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Chinese solar panel companies to relocate production to EU and US to avoid taxes

7 August 2023

Many Chinese manufacturers are considering manufacturing directly in the European Union (EU) or the United States, or have already started to do so to avoid being affected by tariffs or other trade charges, according to an article published by economic news portal Yicai, quoted on Friday by EFE, according to Agerpres.

So far, Chinese firms have invested in Southeast Asia for this purpose, but the risks resurfaced when the US Commerce Department opened an investigation into whether these initiatives were being used solely to avoid taxes.

Although Washington has imposed a 24-month moratorium on tariffs on solar panel imports from Vietnam, Thailand, Malaysia and Cambodia, executives of Chinese companies in the sector cited by Yicai stressed that if the EU or the US impose measures against unfair competition or of state subsidies, the most logical thing would be to invest directly in production there.

Some companies, such as Arctech Solar, are trying the option of ceding patents and technologies to US manufacturing partners in order to temporarily avoid the large investments they would need to rapidly increase their presence in the country.

Others, such as Longi Green Energy Technology or JA Solar Tech, have already announced that they will build factories in the United States, while Jinko Solar will increase investment in the factory it owns in Florida to increase production.

In the case of Europe, Yicai recalls that only a few Chinese companies have invested in the old continent in the photovoltaic panel sector and highlights the case of the Longi company, whose president announced in June that he would build a factory in Germany.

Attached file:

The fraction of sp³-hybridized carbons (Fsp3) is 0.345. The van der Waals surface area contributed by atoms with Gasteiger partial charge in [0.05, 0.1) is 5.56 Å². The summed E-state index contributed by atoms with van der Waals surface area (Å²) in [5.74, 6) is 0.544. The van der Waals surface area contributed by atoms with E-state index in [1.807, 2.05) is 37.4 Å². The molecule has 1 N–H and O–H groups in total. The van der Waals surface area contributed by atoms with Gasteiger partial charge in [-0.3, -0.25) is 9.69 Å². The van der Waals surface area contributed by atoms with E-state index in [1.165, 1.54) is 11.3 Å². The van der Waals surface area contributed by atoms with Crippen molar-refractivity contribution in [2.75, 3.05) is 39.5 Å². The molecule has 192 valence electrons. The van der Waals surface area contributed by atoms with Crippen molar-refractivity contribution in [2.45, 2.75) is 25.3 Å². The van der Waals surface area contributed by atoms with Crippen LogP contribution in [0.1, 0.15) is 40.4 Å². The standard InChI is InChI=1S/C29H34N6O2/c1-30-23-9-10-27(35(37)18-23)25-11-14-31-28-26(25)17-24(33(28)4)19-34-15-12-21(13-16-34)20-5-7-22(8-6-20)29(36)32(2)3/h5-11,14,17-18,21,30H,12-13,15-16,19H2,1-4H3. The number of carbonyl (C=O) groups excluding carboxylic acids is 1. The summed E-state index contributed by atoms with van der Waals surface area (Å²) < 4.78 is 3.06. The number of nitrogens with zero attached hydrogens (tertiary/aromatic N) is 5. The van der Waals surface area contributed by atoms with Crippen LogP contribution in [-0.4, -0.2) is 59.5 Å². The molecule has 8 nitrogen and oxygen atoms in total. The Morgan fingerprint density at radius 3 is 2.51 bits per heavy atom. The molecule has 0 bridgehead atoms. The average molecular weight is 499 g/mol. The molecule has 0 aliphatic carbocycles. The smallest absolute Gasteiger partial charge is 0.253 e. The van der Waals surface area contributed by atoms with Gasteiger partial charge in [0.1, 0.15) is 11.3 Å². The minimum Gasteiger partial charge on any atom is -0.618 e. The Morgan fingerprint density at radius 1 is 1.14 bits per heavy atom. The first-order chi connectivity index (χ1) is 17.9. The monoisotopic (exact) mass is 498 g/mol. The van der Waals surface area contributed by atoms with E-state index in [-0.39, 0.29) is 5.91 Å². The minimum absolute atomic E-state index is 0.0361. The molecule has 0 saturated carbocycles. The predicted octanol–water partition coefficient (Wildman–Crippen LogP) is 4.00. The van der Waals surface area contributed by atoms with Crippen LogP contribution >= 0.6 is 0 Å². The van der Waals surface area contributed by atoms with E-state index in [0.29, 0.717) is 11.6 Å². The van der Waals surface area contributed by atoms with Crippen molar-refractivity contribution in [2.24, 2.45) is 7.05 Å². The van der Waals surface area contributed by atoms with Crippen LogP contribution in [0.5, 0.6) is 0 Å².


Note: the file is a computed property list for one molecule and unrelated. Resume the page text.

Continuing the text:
Some of the quoted executives point out that “incomplete industrial ecosystems” affect investment possibilities, especially in the case of many European countries.

“Building factories in Germany or nearby is the only viable option if you want to have a presence in Europe because, on the whole continent, they are the only places with a relatively complete industrial chain. Undoubtedly, this situation limits business development in Europe”, said one of the interviewed managers.

Another, Jiang Weipeng, general manager at GCL System Integration Technology, talked about how long it can take to open a factory compared to China: “It only takes five to six months to open a factory in China, but in The USA and the EU take longer”.

According to data provided by the local employer, last year China produced 86% of polycrystalline silicon, 97% of silicate plates, 90% of battery cells and 85% of solar panels worldwide.

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